It has been nearly five and a half years since the United States led the western world in imposing sanctions on Russia in the spring of 2014. During this time, they gradually imposed measures including: "punishing" officials and entrepreneurs related to Russia, banning them from travelling to the United States and Europe, and freezing their assets in western banks. Restricting the import of Russian oil and gas, and stopping the export of deep-water oil drilling, polar development, shale oil refining and other equipment to Russia. Prohibiting export to Russia of any high-tech products in the military industry and banning loans, credit guarantees and other forms of financial cooperation to Russia. Although these sanctions have a certain degree of negative impact on the Russian economy, Russia has also taken a series of countermeasures to minimize the effect of western sanctions. Besides, Russia's counter-sanctions have caused economic losses to the US and Europe, forcing them to ease their stance. How did Moscow do it?
In 2015 and 2016, the Russian government formulated two anti-crisis plans in succession, identifying four priorities and 60 measures against sanctions. They include stimulating investment, balancing regional development and supporting small and medium-sized enterprises. The finance ministry offers loans to Russian companies that have suffered losses as a result of the sanctions, allowing them to delay repayment of their debts. Exporters are exempt from the obligation to purchase foreign exchange. Russia has set up a government import substitution committee headed by the Prime Minister, changed the principle of "technical performance first" to "made in Russia first", and decided to reduce imports from 20 key sectors, including defense production, agriculture and animal husbandry, within five years. To prevent financial risks, Russia began to replace VISA and Master CARDS with MIR card. Russia has also cut its holdings of US treasuries and bought large amounts of gold. In 2018, the parliament passed the law On Measures to Affecting (Counteract) Unfriendly Acts of the United States and Other Countries. The government has banned all imports of farm and animal products from the European Union, the United States, Australia, Canada and Norway.
Given that countries such as Germany, France, Italy and Japan have different attitudes to Russia from the US, Moscow has adopted a policy of discrimination. Every year, Putin invites Japanese prime minister Shinzo Abe to attend the "Eastern Economic Forum" held in Vladivostok. Japan has increased investment in Russia and expanded cooperation in the energy sector. Despite pressure from Trump, German chancellor Angela Merkel has insisted on opening the 1,200-kilometer Nord Stream No.2 natural gas pipeline with $11 billion of investment in Russia.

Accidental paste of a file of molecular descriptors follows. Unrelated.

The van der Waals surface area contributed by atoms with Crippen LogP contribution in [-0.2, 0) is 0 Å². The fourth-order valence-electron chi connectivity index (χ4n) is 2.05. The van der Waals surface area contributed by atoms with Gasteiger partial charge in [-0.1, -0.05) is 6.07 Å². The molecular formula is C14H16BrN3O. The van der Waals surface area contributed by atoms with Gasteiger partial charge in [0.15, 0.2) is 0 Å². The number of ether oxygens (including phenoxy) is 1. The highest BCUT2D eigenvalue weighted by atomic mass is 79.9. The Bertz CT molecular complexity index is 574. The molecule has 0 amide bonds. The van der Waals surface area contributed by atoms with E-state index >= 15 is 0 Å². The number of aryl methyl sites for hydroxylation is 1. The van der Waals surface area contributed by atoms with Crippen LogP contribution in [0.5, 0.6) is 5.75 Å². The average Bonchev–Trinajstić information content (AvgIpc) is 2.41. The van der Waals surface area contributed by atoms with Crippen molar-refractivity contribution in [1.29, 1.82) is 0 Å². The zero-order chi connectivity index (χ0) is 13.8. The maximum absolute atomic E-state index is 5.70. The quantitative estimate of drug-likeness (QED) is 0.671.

Over the past five years, western economic restrictions have cost Russia $50 billion. However, the EU has also lost $240 billion, affecting jobs in EU countries and losing the Russian market. Before June 2015, Russian defense industry systems relied on NATO and EU countries for 640 military projects, mainly optical and radio-electronic equipment. Now Russia is primarily developing and producing these by itself. In 2012, Russia imported $46 billion's worth of agricultural products, accounting for about 14% of its imports, of which meat and milk accounted for a large proportion. Since banning western imports of farm and animal products, Russia has dramatically increased its investment in agriculture, with remarkable results. Since 2016, the annual grain output has exceeded 100 million tons and exported over 20 million tons of agricultural products. The "import substitution" policy has also shown initial success in the automobile industry, metal manufacturing, textiles, machinery, equipment and transportation, with import rates of these products falling by more than 20% each.
As the saying goes, "when it is dark in the west, it is light in the east." Thanks to more "eastern diplomacy", Asia-Pacific countries accounted for 30% of Russia's foreign trade in 2016, up from 25% in 2013. Russia's trade with China hit a record of $107 billion in 2018.
To sum up, Russia's anti-sanctions emphasizes the firmness of struggle and the flexibility of strategy. Russia does not refuse to engage in dialogue and contact with western countries. At the same time, it is good at taking advantage of internal contradictions in the west and treating them differently. In the economic field, Russia formulated anti-crisis plans promptly, made "precise" responses, and implemented the policy of "import substitution" to promote the change and improvement of the domestic economic structure.
Wang Xianju, Research Fellow at National Academy of Development and Strategy, Renmin University of China.
The original article: https://opinion.huanqiu.com/article/9CaKrnKnbMO
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